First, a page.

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Komet / Bovine Life - Reciprocess +/vs. 01

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Artist: Komet / Bovine Life

Album: Reciprocess +/vs. 01

Label: Bip-Hop

Review date: Sep. 23, 2002

Double Sided, Double Density (Supposedly)

The remix is a curious genre. Within the course of modern music there have been “standards”, songs for which a scored foundation is provided in order to be reinterpreted by others. Similarly there is the “cover;” the reworking of a piece, the results of which vary in relation to the original, but presumably explore its virtues and intentions to some degree. The remix, however, seems a little strange when you think about it. Most musicians labor obsessively over their creations refining and honing them until deemed “perfect.” A most apt description of any given piece of music would be that it (normally) reflects the vision of its creator or at least, in the case of film or other program music, aspires to convey a mood or tone envisioned by the composer. Analyzed in this sense the remix seems absurd. I, the artist, slave away tweaking my composition bit-by-bit, acutely aware of every element of its creation. I complete it and send it into the world – it represents me and defines me. I have contributed a piece of my being to the world at large. The remix, on the other hand, is the systematic destruction of a given piece of music; it depersonalizes it to the extent that the author no longer has control over the results. The work is further divorced from its creator as it filters through the consciousness of another and is in effect disfigured and disguised – it is appropriated and presented anew as the work of someone else. This is deconstruction, fellows. This is fun.

In an effort to display the remix process, the French label Bip-Hop has released the first in a series of what it calls the “Reciprocess” series. The idea is akin to the Dutch label Konkurrent’s (you have to be European to rightfully be theoretical) “In the Fishtank” projects; which pit the likes of Low together with the Dirty Three and Tortoise with the Ex. The idea behind the juxtaposition being that shared and interdependent composition ignites the creative juices. For this first attempt, Bip-Hop commissions two musicians to create original songs, which are presented along with a handful of collaborations and remixes, or reciprocal (re) processes, as the series moniker suggests.

This first installment contrasts (and intertwines) the work of Berliner Komet (Frank Bretschneider) and Scotland’s Bovine Life (Chris Dooks). Their independent works are quite different. Bovine Life favors a noticeably analog synth sound – the playful ebb of bleep and blips. Komet’s works are longer and more contemplative. They evolve in a sweeping, methodic manner. The two artists were familiar with each other’s work before beginning the project and presumably Bip-Hop chose them partially because of their equal admiration for one another. Despite making the two ideal office mates (or file-sharing mates as the case may be), it seems as though it might smooth the process out a little too much. Less tension, less divergent strategies, that perhaps fosters and encourages a slightly more homogenous recording than one had hoped for.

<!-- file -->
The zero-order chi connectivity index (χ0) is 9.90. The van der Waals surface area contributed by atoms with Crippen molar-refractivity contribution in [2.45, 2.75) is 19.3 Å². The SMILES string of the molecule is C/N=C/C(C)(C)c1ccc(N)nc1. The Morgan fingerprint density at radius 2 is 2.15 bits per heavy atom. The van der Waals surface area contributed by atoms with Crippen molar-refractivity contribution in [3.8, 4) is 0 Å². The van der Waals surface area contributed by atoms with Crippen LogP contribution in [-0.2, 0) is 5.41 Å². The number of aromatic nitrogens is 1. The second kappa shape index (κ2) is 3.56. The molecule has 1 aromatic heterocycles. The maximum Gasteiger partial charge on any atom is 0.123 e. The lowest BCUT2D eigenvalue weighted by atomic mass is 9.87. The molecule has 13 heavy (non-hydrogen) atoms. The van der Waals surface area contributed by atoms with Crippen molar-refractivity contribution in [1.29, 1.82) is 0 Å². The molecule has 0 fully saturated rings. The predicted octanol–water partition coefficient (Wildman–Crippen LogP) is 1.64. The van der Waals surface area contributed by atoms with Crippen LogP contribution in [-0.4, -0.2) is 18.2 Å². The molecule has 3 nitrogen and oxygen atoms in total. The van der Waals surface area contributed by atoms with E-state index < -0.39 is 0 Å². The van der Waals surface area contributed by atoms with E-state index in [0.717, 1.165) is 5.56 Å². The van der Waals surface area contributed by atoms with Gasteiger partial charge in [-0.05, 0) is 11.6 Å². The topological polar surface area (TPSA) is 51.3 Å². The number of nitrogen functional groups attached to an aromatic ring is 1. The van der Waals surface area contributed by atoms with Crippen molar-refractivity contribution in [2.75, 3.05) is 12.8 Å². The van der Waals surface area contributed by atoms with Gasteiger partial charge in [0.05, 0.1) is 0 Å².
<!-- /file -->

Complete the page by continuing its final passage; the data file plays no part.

The album begins with two standard remixes, each of which conforms to the basic characteristics of the artists’ aesthetics. Following this are the Komet originals, which, as mentioned earlier are sweeping lengthy affairs. “Chrom” finds Komet adding some minor key melodies to a metronome-like tick; the song fades effortlessly (unnoticeably?) into “kom” which covers ground similar to that of its predecessor. Komet faintly sheds the monotone of the previous tracks with his final solo composition “sog” which has a more overt beat despite sticking with a minimal, pointillistic theme.

The remixes follow and seem to be overly influenced by Komet’s demeanor. Jerky, traffic-jam-gridlock exposition and vague intimations of melody characterize the most “reciprocessed” passage of the disc.

Bovine Life’s solo section closes out the album and is worth the wait. More attention is paid to coherent, engaging structures and listening to his tracks is good fun. It’s not an effortless listen, but concentration and perseverance pay off. In contrast to the Komet section, Bovine Life comes across as “conceptual with feeling.” This isn’t to suggest that you’ll be pumping Bovine Life on the dance floor, but the details are subtle and delightful. “Vone” has a carefully plotted theme – disjointed, yet enveloping. “Platuex” has similar characteristics, and the closer “Behind” pulses like a sorrowful, clipping elegy – definitely the album’s greatest accomplishment.

The “Reciprocess” series has some real promise. The idea behind it is an exciting and noble one, although it lacks in execution here. Hopefully, as it’s refined a greater diversity and excitement will develop in the recordings.

By Marc Gilman

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